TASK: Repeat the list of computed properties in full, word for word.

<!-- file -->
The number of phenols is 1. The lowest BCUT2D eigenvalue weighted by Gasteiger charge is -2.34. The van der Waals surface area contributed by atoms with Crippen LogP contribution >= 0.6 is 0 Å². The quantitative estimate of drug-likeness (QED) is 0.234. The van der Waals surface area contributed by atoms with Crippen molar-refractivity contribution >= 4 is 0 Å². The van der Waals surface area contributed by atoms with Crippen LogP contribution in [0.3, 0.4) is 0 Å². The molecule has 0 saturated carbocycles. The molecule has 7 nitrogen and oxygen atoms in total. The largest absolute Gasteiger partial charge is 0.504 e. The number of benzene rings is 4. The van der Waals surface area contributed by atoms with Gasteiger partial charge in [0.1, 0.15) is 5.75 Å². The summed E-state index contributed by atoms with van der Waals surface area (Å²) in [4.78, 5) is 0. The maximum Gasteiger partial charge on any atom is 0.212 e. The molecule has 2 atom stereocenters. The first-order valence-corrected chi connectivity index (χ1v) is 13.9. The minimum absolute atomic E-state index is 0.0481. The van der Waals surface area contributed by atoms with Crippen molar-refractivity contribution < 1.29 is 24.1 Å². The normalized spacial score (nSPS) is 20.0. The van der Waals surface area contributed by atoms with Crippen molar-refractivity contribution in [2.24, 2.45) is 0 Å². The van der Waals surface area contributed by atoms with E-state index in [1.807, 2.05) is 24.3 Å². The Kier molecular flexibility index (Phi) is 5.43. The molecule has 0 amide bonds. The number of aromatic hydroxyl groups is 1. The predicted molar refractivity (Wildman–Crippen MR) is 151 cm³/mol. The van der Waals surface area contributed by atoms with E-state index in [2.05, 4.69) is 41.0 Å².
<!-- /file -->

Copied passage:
The number of phenols is 1. The lowest BCUT2D eigenvalue weighted by Gasteiger charge is -2.34. The van der Waals surface area contributed by atoms with Crippen LogP contribution >= 0.6 is 0 Å². The quantitative estimate of drug-likeness (QED) is 0.234. The van der Waals surface area contributed by atoms with Crippen molar-refractivity contribution >= 4 is 0 Å². The van der Waals surface area contributed by atoms with Crippen LogP contribution in [0.3, 0.4) is 0 Å². The molecule has 0 saturated carbocycles. The molecule has 7 nitrogen and oxygen atoms in total. The largest absolute Gasteiger partial charge is 0.504 e. The number of benzene rings is 4. The van der Waals surface area contributed by atoms with Gasteiger partial charge in [0.1, 0.15) is 5.75 Å². The summed E-state index contributed by atoms with van der Waals surface area (Å²) in [4.78, 5) is 0. The maximum Gasteiger partial charge on any atom is 0.212 e. The molecule has 2 atom stereocenters. The first-order valence-corrected chi connectivity index (χ1v) is 13.9. The minimum absolute atomic E-state index is 0.0481. The van der Waals surface area contributed by atoms with Crippen molar-refractivity contribution < 1.29 is 24.1 Å². The normalized spacial score (nSPS) is 20.0. The van der Waals surface area contributed by atoms with Crippen molar-refractivity contribution in [2.24, 2.45) is 0 Å². The van der Waals surface area contributed by atoms with E-state index in [1.807, 2.05) is 24.3 Å². The Kier molecular flexibility index (Phi) is 5.43. The molecule has 0 amide bonds. The number of aromatic hydroxyl groups is 1. The predicted molar refractivity (Wildman–Crippen MR) is 151 cm³/mol. The van der Waals surface area contributed by atoms with E-state index in [2.05, 4.69) is 41.0 Å².